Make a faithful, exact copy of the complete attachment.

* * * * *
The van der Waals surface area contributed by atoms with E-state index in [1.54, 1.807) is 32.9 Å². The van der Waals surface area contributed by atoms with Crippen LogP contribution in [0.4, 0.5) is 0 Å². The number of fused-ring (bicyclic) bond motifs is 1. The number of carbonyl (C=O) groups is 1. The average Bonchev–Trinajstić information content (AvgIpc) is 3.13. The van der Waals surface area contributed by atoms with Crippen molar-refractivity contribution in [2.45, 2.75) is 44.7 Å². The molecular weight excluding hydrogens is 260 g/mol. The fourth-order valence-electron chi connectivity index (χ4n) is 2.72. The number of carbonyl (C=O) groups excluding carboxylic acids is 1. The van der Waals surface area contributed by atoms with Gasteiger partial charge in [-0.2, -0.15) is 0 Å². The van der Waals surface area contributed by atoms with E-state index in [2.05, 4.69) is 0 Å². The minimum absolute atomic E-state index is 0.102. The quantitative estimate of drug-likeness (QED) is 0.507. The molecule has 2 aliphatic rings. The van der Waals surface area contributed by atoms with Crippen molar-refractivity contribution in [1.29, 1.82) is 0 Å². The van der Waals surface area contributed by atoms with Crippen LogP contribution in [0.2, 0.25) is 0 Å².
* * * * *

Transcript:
The van der Waals surface area contributed by atoms with E-state index in [1.54, 1.807) is 32.9 Å². The van der Waals surface area contributed by atoms with Crippen LogP contribution in [0.4, 0.5) is 0 Å². The number of fused-ring (bicyclic) bond motifs is 1. The number of carbonyl (C=O) groups is 1. The average Bonchev–Trinajstić information content (AvgIpc) is 3.13. The van der Waals surface area contributed by atoms with Crippen molar-refractivity contribution in [2.45, 2.75) is 44.7 Å². The molecular weight excluding hydrogens is 260 g/mol. The fourth-order valence-electron chi connectivity index (χ4n) is 2.72. The number of carbonyl (C=O) groups excluding carboxylic acids is 1. The van der Waals surface area contributed by atoms with Gasteiger partial charge in [-0.2, -0.15) is 0 Å². The van der Waals surface area contributed by atoms with E-state index in [2.05, 4.69) is 0 Å². The minimum absolute atomic E-state index is 0.102. The quantitative estimate of drug-likeness (QED) is 0.507. The molecule has 2 aliphatic rings. The van der Waals surface area contributed by atoms with Crippen molar-refractivity contribution in [1.29, 1.82) is 0 Å². The van der Waals surface area contributed by atoms with Crippen LogP contribution in [0.2, 0.25) is 0 Å².